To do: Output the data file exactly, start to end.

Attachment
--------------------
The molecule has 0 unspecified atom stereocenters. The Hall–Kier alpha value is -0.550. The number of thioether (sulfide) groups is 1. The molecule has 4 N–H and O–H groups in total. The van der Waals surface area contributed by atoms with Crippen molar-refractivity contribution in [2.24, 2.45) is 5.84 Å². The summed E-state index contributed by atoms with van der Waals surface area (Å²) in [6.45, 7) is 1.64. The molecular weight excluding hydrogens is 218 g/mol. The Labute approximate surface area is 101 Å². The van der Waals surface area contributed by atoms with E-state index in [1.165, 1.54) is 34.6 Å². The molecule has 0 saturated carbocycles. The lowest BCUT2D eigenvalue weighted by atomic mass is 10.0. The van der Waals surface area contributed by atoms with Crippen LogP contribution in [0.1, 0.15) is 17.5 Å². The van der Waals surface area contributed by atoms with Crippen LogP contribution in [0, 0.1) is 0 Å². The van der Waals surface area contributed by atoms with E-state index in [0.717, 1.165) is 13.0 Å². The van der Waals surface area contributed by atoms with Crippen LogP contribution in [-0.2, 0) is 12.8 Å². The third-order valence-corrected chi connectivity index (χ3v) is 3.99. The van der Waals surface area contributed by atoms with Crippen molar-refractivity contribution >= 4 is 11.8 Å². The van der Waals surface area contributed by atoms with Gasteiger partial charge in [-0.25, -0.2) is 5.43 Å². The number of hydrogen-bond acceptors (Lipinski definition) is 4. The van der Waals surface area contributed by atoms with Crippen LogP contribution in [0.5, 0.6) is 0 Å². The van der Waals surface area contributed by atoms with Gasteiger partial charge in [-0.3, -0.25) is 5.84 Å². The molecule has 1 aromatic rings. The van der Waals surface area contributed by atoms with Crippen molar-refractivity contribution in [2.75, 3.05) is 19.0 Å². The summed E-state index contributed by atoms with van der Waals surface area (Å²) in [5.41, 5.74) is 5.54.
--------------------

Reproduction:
The molecule has 0 unspecified atom stereocenters. The Hall–Kier alpha value is -0.550. The number of thioether (sulfide) groups is 1. The molecule has 4 N–H and O–H groups in total. The van der Waals surface area contributed by atoms with Crippen molar-refractivity contribution in [2.24, 2.45) is 5.84 Å². The summed E-state index contributed by atoms with van der Waals surface area (Å²) in [6.45, 7) is 1.64. The molecular weight excluding hydrogens is 218 g/mol. The Labute approximate surface area is 101 Å². The van der Waals surface area contributed by atoms with E-state index in [1.165, 1.54) is 34.6 Å². The molecule has 0 saturated carbocycles. The lowest BCUT2D eigenvalue weighted by atomic mass is 10.0. The van der Waals surface area contributed by atoms with Crippen LogP contribution in [0.1, 0.15) is 17.5 Å². The van der Waals surface area contributed by atoms with Crippen LogP contribution in [0, 0.1) is 0 Å². The van der Waals surface area contributed by atoms with E-state index in [0.717, 1.165) is 13.0 Å². The van der Waals surface area contributed by atoms with Crippen LogP contribution in [-0.2, 0) is 12.8 Å². The third-order valence-corrected chi connectivity index (χ3v) is 3.99. The van der Waals surface area contributed by atoms with Crippen molar-refractivity contribution >= 4 is 11.8 Å². The van der Waals surface area contributed by atoms with Gasteiger partial charge in [-0.25, -0.2) is 5.43 Å². The number of hydrogen-bond acceptors (Lipinski definition) is 4. The van der Waals surface area contributed by atoms with Crippen LogP contribution in [0.5, 0.6) is 0 Å². The van der Waals surface area contributed by atoms with Gasteiger partial charge in [-0.3, -0.25) is 5.84 Å². The molecule has 1 aromatic rings. The van der Waals surface area contributed by atoms with Crippen molar-refractivity contribution in [2.75, 3.05) is 19.0 Å². The summed E-state index contributed by atoms with van der Waals surface area (Å²) in [5.41, 5.74) is 5.54.